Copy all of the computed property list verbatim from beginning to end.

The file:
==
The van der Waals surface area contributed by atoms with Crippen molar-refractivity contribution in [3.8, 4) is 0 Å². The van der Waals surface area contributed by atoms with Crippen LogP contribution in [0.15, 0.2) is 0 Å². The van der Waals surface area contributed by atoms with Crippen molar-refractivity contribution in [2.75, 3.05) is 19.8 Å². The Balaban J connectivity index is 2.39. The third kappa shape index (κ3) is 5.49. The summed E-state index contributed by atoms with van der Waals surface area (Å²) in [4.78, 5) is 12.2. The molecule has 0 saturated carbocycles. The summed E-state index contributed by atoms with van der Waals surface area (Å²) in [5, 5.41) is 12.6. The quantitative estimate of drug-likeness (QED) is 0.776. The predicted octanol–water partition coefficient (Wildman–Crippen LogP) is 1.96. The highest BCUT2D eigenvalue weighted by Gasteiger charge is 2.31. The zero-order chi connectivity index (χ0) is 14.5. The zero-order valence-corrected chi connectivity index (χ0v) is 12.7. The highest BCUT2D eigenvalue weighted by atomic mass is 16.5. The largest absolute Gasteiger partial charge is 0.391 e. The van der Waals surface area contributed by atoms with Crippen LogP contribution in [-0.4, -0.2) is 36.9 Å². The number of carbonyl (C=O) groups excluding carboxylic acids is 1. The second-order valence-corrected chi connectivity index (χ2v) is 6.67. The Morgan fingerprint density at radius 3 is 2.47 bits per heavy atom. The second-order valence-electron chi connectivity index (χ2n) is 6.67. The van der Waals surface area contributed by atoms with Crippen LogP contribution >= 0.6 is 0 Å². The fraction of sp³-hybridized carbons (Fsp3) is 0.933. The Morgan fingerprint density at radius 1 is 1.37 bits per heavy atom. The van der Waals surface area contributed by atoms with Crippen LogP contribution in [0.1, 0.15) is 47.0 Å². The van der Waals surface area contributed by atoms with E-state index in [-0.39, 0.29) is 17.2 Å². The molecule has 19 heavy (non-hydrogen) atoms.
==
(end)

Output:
The van der Waals surface area contributed by atoms with Crippen molar-refractivity contribution in [3.8, 4) is 0 Å². The van der Waals surface area contributed by atoms with Crippen LogP contribution in [0.15, 0.2) is 0 Å². The van der Waals surface area contributed by atoms with Crippen molar-refractivity contribution in [2.75, 3.05) is 19.8 Å². The Balaban J connectivity index is 2.39. The third kappa shape index (κ3) is 5.49. The summed E-state index contributed by atoms with van der Waals surface area (Å²) in [4.78, 5) is 12.2. The molecule has 0 saturated carbocycles. The summed E-state index contributed by atoms with van der Waals surface area (Å²) in [5, 5.41) is 12.6. The quantitative estimate of drug-likeness (QED) is 0.776. The predicted octanol–water partition coefficient (Wildman–Crippen LogP) is 1.96. The highest BCUT2D eigenvalue weighted by Gasteiger charge is 2.31. The zero-order chi connectivity index (χ0) is 14.5. The zero-order valence-corrected chi connectivity index (χ0v) is 12.7. The highest BCUT2D eigenvalue weighted by atomic mass is 16.5. The largest absolute Gasteiger partial charge is 0.391 e. The van der Waals surface area contributed by atoms with Crippen LogP contribution in [-0.4, -0.2) is 36.9 Å². The number of carbonyl (C=O) groups excluding carboxylic acids is 1. The second-order valence-corrected chi connectivity index (χ2v) is 6.67. The Morgan fingerprint density at radius 3 is 2.47 bits per heavy atom. The second-order valence-electron chi connectivity index (χ2n) is 6.67. The van der Waals surface area contributed by atoms with Crippen LogP contribution >= 0.6 is 0 Å². The fraction of sp³-hybridized carbons (Fsp3) is 0.933. The Morgan fingerprint density at radius 1 is 1.37 bits per heavy atom. The van der Waals surface area contributed by atoms with Crippen LogP contribution in [0.1, 0.15) is 47.0 Å². The van der Waals surface area contributed by atoms with E-state index in [-0.39, 0.29) is 17.2 Å². The molecule has 19 heavy (non-hydrogen) atoms.